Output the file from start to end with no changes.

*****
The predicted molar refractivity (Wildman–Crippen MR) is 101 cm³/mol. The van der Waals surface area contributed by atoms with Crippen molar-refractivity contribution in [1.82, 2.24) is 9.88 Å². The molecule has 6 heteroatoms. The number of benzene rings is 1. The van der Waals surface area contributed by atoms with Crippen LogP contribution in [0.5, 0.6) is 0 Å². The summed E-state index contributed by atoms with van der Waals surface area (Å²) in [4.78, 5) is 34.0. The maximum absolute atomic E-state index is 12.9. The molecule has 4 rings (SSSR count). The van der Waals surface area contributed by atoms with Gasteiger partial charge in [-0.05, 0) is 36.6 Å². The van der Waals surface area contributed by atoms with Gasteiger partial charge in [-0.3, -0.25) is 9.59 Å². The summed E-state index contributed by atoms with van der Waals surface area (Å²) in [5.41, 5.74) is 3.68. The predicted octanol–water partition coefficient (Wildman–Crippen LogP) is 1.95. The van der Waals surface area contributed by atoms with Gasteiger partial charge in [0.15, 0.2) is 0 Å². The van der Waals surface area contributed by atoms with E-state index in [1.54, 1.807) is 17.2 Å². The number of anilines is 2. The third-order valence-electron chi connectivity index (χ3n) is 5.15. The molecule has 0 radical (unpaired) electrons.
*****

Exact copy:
The predicted molar refractivity (Wildman–Crippen MR) is 101 cm³/mol. The van der Waals surface area contributed by atoms with Crippen molar-refractivity contribution in [1.82, 2.24) is 9.88 Å². The molecule has 6 heteroatoms. The number of benzene rings is 1. The van der Waals surface area contributed by atoms with Crippen LogP contribution in [0.5, 0.6) is 0 Å². The summed E-state index contributed by atoms with van der Waals surface area (Å²) in [4.78, 5) is 34.0. The maximum absolute atomic E-state index is 12.9. The molecule has 4 rings (SSSR count). The van der Waals surface area contributed by atoms with Gasteiger partial charge in [-0.05, 0) is 36.6 Å². The van der Waals surface area contributed by atoms with Gasteiger partial charge in [-0.3, -0.25) is 9.59 Å². The summed E-state index contributed by atoms with van der Waals surface area (Å²) in [5.41, 5.74) is 3.68. The predicted octanol–water partition coefficient (Wildman–Crippen LogP) is 1.95. The van der Waals surface area contributed by atoms with Gasteiger partial charge in [0.15, 0.2) is 0 Å². The van der Waals surface area contributed by atoms with E-state index in [1.54, 1.807) is 17.2 Å². The number of anilines is 2. The third-order valence-electron chi connectivity index (χ3n) is 5.15. The molecule has 0 radical (unpaired) electrons.